Skip to main content

Bartholin's cyst (Abscess, Bartholin's)

Overview

The Bartholin's (BAHR-toe-linz) glands are located on each side of the vaginal opening. These glands secrete fluid that helps lubricate the vagina.

Sometimes the openings of these glands become obstructed, causing fluid to back up into the gland. The result is relatively painless swelling called a Bartholin's cyst. If the fluid within the cyst becomes infected, you may develop a collection of pus surrounded by inflamed tissue (abscess).


A Bartholin's cyst or abscess is common. Treatment of a Bartholin's cyst depends on the size of the cyst, how painful the cyst is and whether the cyst is infected.

Sometimes home treatment is all you need. In other cases, surgical drainage of the Bartholin's cyst is necessary. If an infection occurs, antibiotics may be helpful to treat the infected Bartholin's cyst.

Symptoms

If you have a small, noninfected Bartholin's cyst, you may not notice it. If the cyst grows, you might feel a lump or mass near your vaginal opening. Although a cyst is usually painless, it can be tender.

A full-blown infection of a Bartholin's cyst can occur in a matter of days. If the cyst becomes infected, you may experience:

  • A tender, painful lump near the vaginal opening
  • Discomfort while walking or sitting
  • Pain during intercourse
  • Fever

A Bartholin's cyst or abscess typically occurs on only one side of the vaginal opening.

When to see a doctor

Call your doctor if you have a painful lump near the opening of your vagina that doesn't improve after two or three days of self-care — for instance, soaking the area in warm water (sitz bath). If the pain is severe, make an appointment with your doctor right away.

Also call your doctor promptly if you find a new lump near your vaginal opening and you're older than 40. Although rare, such a lump may be a sign of a more serious problem, such as cancer.

Causes

Experts believe that the cause of a Bartholin's cyst is a backup of fluid. Fluid may accumulate when the opening of the gland (duct) becomes obstructed, perhaps caused by infection or injury.

A Bartholin's cyst can become infected, forming an abscess. A number of bacteria may cause the infection, including Escherichia coli (E. coli) and bacteria that cause sexually transmitted infections such as gonorrhea and chlamydia.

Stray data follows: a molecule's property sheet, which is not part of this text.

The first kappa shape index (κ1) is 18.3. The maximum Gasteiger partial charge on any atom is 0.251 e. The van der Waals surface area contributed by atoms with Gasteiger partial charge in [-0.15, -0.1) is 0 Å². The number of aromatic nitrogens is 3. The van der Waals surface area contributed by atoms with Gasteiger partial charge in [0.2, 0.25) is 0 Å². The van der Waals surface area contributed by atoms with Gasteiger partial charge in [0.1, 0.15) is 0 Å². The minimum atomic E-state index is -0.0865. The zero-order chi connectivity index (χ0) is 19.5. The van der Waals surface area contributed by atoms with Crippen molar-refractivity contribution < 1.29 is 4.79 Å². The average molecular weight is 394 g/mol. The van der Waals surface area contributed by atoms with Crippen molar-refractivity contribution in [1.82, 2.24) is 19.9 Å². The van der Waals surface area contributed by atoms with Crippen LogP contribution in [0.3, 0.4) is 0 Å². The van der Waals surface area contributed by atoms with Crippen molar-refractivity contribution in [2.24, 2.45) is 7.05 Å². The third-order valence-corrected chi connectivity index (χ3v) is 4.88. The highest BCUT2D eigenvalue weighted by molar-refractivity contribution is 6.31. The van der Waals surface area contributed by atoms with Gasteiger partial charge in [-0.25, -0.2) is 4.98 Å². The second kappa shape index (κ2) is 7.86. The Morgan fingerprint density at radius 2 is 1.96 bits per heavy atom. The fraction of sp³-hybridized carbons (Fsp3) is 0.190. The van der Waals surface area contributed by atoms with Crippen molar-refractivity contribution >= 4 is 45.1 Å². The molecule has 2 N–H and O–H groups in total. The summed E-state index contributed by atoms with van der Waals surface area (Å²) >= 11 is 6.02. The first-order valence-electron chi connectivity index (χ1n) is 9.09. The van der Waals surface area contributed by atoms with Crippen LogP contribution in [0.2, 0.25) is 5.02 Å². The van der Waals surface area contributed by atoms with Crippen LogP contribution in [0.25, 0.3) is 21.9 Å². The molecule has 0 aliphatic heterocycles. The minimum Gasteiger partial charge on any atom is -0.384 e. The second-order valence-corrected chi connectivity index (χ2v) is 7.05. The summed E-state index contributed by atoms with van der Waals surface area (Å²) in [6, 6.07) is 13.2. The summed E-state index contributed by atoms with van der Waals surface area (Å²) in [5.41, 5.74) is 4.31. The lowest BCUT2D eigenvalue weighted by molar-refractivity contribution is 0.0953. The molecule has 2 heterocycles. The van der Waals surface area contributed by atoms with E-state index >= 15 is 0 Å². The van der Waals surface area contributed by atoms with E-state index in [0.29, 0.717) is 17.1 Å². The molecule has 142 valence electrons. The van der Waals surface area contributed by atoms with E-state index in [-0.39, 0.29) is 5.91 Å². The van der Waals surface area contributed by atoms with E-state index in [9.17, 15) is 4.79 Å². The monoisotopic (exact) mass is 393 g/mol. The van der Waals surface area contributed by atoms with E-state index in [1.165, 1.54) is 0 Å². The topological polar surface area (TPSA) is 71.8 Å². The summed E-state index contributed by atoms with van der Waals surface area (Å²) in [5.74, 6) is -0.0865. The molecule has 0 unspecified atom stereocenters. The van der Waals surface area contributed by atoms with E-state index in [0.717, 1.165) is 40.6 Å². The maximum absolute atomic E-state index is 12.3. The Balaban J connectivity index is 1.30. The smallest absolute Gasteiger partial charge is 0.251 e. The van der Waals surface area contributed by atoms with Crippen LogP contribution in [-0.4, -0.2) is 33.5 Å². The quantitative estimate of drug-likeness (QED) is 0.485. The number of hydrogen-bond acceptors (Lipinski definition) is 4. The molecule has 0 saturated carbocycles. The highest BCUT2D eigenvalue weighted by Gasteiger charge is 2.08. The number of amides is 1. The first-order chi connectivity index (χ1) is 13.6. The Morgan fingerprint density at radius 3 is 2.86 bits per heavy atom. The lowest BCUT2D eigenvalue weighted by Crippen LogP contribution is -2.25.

Complications

A Bartholin's cyst or abscess may recur and again require treatment.

Prevention

There's no way to prevent a Bartholin's cyst. However, safer sex practices — in particular, using condoms — and good hygiene habits may help to prevent infection of a cyst and the formation of an abscess.

Comments

Popular posts from this blog

Cold Urticaria

Overview Cold allergy or in medical terms called cold urticaria is the reaction of the skin to cold which causes itching to appear and the skin becomes reddish in color. The severity of cold allergy symptoms that appear on each person is different. Some people can lose consciousness, experience very low blood pressure, and even the worst can cause death. Ages are the age most often affected by cold allergies, but usually will disappear completely within a few years. Symptoms Usually cold allergy symptoms appear when the skin is exposed to cold water or cold weather (below 4 degrees Celsius). Cold allergies are also more at risk of appearing in conditions that are windy and damp. The following are some cold allergy symptoms that can occur. Hands feel swollen when holding cold objects. Itchy lesions appear on the area of ​​the skin exposed to cold air. The lips and throat feel swollen when eating cold food or drinks. Reddish skin. Allergic reactions are usually most seve

COVID-19 (coronavirus) Quarantine, Self-Isolation and Social Distancing

COVID-19 (coronavirus) quarantine, self-isolation and social distancing Learn the difference between quarantine and self-isolation amid the COVID-19 (coronavirus) pandemic — and why it matters. You've read about people self-quarantining, social distancing, or isolating themselves during the coronavirus disease 2019 (COVID-19) pandemic. You may be confused about the various terms and wonder what you should be doing. These terms describe approaches for limiting the spread of disease during epidemics and pandemics:   Social distancing.  Keeping space between yourself and other people outside your household to prevent the spread of disease. Quarantine.  Separating people and limiting movement of people who have or may have been exposed to the disease to see if they become ill. Isolation.  Separating people who are ill from others to keep the disease from spreading. Social distancing   You're likely practicing social distancing if there's ongoing community spre

Ways to fight coronavirus transmission at home

Ways to fight coronavirus transmission at home Used properly, most common household disinfectants will kill the virus that causes COVID-19. Doctors and researchers are gaining a greater understanding about the coronavirus disease 2019 (COVID-19) outbreak and how the virus can spread. Public health messages emphasize the importance of frequent, thorough hand-washing and social distancing to slow the spread of  COVID-19 .   You can also take steps in your home to keep the virus from spreading. No special supplies are required. You likely already have what you need. How is COVID-19 spread?   The virus that causes  COVID-19  can be spread by contact with someone who has  COVID-19 , as well as contact with surfaces or objects that person has touched. When someone with  COVID-19  sneezes or coughs, respiratory droplets are released into the air. Droplets typically don't travel far — no more than 6 feet (about 2 meters). The virus may stay on surfaces from hours to days.